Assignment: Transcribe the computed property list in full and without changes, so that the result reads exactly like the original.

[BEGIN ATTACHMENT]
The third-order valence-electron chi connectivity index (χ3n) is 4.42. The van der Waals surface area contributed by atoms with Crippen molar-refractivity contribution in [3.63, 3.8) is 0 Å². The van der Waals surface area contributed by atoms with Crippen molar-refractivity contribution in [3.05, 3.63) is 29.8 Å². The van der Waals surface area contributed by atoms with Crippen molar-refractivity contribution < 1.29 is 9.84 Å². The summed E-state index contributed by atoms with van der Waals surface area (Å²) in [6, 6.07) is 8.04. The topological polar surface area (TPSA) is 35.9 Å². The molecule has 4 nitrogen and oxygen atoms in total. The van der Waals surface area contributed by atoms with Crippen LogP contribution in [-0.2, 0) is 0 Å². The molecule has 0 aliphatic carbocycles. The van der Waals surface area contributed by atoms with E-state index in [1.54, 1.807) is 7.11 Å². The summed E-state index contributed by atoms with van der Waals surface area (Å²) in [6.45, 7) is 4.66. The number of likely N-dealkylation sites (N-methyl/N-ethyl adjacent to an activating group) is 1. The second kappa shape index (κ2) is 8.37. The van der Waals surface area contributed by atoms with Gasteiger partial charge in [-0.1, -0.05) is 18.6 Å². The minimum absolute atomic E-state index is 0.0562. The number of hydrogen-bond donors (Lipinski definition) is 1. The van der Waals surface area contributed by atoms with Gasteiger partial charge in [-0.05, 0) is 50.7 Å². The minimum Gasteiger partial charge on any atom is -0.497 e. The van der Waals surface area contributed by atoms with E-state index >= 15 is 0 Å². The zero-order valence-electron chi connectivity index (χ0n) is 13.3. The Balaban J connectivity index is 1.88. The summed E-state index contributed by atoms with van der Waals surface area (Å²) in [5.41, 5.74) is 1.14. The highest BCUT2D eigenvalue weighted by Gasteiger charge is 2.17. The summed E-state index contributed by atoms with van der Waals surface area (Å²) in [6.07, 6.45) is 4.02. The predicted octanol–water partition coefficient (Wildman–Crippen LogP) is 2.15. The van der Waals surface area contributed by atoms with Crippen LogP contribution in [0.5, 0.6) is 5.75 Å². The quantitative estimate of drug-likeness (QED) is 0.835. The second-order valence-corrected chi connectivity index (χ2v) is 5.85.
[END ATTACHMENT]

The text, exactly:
The third-order valence-electron chi connectivity index (χ3n) is 4.42. The van der Waals surface area contributed by atoms with Crippen molar-refractivity contribution in [3.63, 3.8) is 0 Å². The van der Waals surface area contributed by atoms with Crippen molar-refractivity contribution in [3.05, 3.63) is 29.8 Å². The van der Waals surface area contributed by atoms with Crippen molar-refractivity contribution < 1.29 is 9.84 Å². The summed E-state index contributed by atoms with van der Waals surface area (Å²) in [6, 6.07) is 8.04. The topological polar surface area (TPSA) is 35.9 Å². The molecule has 4 nitrogen and oxygen atoms in total. The van der Waals surface area contributed by atoms with Crippen LogP contribution in [-0.2, 0) is 0 Å². The molecule has 0 aliphatic carbocycles. The van der Waals surface area contributed by atoms with E-state index in [1.54, 1.807) is 7.11 Å². The summed E-state index contributed by atoms with van der Waals surface area (Å²) in [6.45, 7) is 4.66. The number of likely N-dealkylation sites (N-methyl/N-ethyl adjacent to an activating group) is 1. The second kappa shape index (κ2) is 8.37. The van der Waals surface area contributed by atoms with Gasteiger partial charge in [-0.1, -0.05) is 18.6 Å². The minimum absolute atomic E-state index is 0.0562. The number of hydrogen-bond donors (Lipinski definition) is 1. The van der Waals surface area contributed by atoms with Gasteiger partial charge in [-0.05, 0) is 50.7 Å². The minimum Gasteiger partial charge on any atom is -0.497 e. The van der Waals surface area contributed by atoms with E-state index >= 15 is 0 Å². The zero-order valence-electron chi connectivity index (χ0n) is 13.3. The Balaban J connectivity index is 1.88. The summed E-state index contributed by atoms with van der Waals surface area (Å²) in [5.41, 5.74) is 1.14. The highest BCUT2D eigenvalue weighted by Gasteiger charge is 2.17. The summed E-state index contributed by atoms with van der Waals surface area (Å²) in [6.07, 6.45) is 4.02. The predicted octanol–water partition coefficient (Wildman–Crippen LogP) is 2.15. The van der Waals surface area contributed by atoms with Crippen LogP contribution in [0.5, 0.6) is 5.75 Å². The quantitative estimate of drug-likeness (QED) is 0.835. The second-order valence-corrected chi connectivity index (χ2v) is 5.85.